The roar of chain saws resounded through neighborhoods along the Wasatch Front on Friday as residents worked to clean up the aftermath of Thursday's windstorm.
Raechel Williams, her two children, husband, extended family members, neighbors and friends sawed broken maple and willow tree limbs and raked debris at their Centerville home.
She said it will take at least one more day to get her yard in shape.
"But we came out well compared to others," Williams said as she looked at her neighbor's yard just south of her, which lost several pine trees.
Weber County did not get hit as hard as Davis County, said Lance Peterson, Weber County's director of emergency management.
"It was a hit-and-miss storm; the damage was widespread," Peterson said.
Weber State University's damage estimate from the storm is $1.84 million.
"We had broken and cracked windows, broken doors, heating and ventilation issues with structures on roofs, damaged roofs, and damage to the construction site," said John Kowalewski, WSU spokesman. The construction site is a new dormitory, where cinder block walls were blown down.
Kowalewski said the storm toppled between 50 and 60 trees on campus.
The Weber School District suffered only moderate damage to its facilities, compared to others.
District spokesman Nate Taggart said at Roy's Municipal Elementary School, the roof was damaged when wind stripped away some soffit and fascia. Two trees were blown down at Roy Junior High School, with one hitting the building's roof and the other landing on cars.
Excluding the car damage from the tree and from flying debris, Taggart said repair costs are estimated at $10,000. That cost also includes the removal of a total of five fallen trees.
The Ogden School District estimates the wind storm caused about $75,000 in damage to district facilities.
A torn-up roof on Highland Junior High School could cost as much as $50,000 to repair, according to district facility managers.
"It's mostly roofs and boilers," said Donna Corby, district spokeswoman. "The roofs were because of the wind, and the boilers were because of the power outage, which caused compressor problems."
Corby said various schools suffered cracked or shattered windows, and a portable building at Wasatch Elementary School lost its metal skirting.
Other than roof damage and boiler issues, most repairs will be relatively minor, although there will be a whole lot of those minor repairs.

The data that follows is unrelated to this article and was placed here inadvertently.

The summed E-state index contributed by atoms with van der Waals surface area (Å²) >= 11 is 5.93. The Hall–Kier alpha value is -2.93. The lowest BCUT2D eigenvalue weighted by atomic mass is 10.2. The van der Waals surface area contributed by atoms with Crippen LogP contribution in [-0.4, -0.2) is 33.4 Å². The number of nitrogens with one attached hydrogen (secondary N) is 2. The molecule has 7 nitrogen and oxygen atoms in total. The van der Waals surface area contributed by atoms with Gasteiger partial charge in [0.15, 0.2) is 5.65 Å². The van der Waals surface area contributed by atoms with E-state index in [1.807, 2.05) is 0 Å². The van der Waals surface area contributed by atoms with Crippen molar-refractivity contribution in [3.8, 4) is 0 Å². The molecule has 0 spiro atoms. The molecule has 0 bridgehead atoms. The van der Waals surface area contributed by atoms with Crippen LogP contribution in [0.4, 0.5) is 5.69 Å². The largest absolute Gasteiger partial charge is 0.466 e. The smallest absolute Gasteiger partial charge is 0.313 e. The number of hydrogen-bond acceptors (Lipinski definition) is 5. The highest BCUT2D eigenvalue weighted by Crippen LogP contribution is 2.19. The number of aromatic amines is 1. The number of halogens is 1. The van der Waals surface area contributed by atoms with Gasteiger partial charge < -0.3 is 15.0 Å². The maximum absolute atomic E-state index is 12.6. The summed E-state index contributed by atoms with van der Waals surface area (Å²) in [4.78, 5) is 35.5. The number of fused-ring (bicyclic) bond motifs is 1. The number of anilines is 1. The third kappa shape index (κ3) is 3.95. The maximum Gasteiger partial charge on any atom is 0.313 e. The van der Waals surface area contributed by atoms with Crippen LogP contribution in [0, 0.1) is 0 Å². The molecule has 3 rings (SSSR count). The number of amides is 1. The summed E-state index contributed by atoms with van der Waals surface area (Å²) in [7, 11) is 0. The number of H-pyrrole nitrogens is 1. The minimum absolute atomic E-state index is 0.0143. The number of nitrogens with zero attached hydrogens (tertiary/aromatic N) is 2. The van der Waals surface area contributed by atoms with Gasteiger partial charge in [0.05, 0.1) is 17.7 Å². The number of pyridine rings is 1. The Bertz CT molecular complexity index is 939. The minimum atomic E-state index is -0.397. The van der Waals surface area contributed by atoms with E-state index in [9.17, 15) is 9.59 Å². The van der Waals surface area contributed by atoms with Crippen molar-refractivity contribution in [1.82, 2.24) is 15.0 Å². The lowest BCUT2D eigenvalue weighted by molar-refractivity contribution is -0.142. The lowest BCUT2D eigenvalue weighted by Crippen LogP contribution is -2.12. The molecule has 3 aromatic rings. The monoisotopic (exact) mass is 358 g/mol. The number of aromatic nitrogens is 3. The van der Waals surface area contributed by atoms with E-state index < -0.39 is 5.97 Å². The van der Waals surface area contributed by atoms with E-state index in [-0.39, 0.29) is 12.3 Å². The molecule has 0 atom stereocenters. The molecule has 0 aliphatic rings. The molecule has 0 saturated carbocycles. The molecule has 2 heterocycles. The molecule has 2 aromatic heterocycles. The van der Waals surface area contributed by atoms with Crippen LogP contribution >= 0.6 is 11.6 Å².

Davis School District officials said it will be at least Monday before they have an estimate on the dollar cost of damages.
Jay Lowder, Ogden public services director, said it will take several weeks before city crews can remove all the debris left in the streets.
Crews spent Friday replacing traffic signs that blew away, as well as working with Rocky Mountain Power to get those signals working.
"We were able to get them flashing in order to control traffic," Lowder said.
Lowder said it may take a few more days before all traffic signals are working properly.
Ogden opened an additional green waste site on Friday to help residents working to clean up the tons of tree limbs blown down. The site, a vacant lot at 600 Park Blvd., also will be open today for green waste dumping at no cost.
The city set up an emergency help line for anyone who needs assistance because of the storm. Officials are pleading with residents not to call 911 for anything but emergencies. Dispatchers have fielded thousands of phone calls about downed trees and power outages.
The help line is 801-399-4357 (HELP). The dispatch center's nonemergency line is 801-629-8221.
City officials warned people without power to be careful using gas stoves, barbecue equipment, kerosene and propane heaters to warm their homes. Make sure the house has a working carbon monoxide detector and keep the house well ventilated.
In Davis County, Centerville, Kaysville, Layton and Farmington residents put their green waste next to the curbs for city crews to pick up within the next two weeks.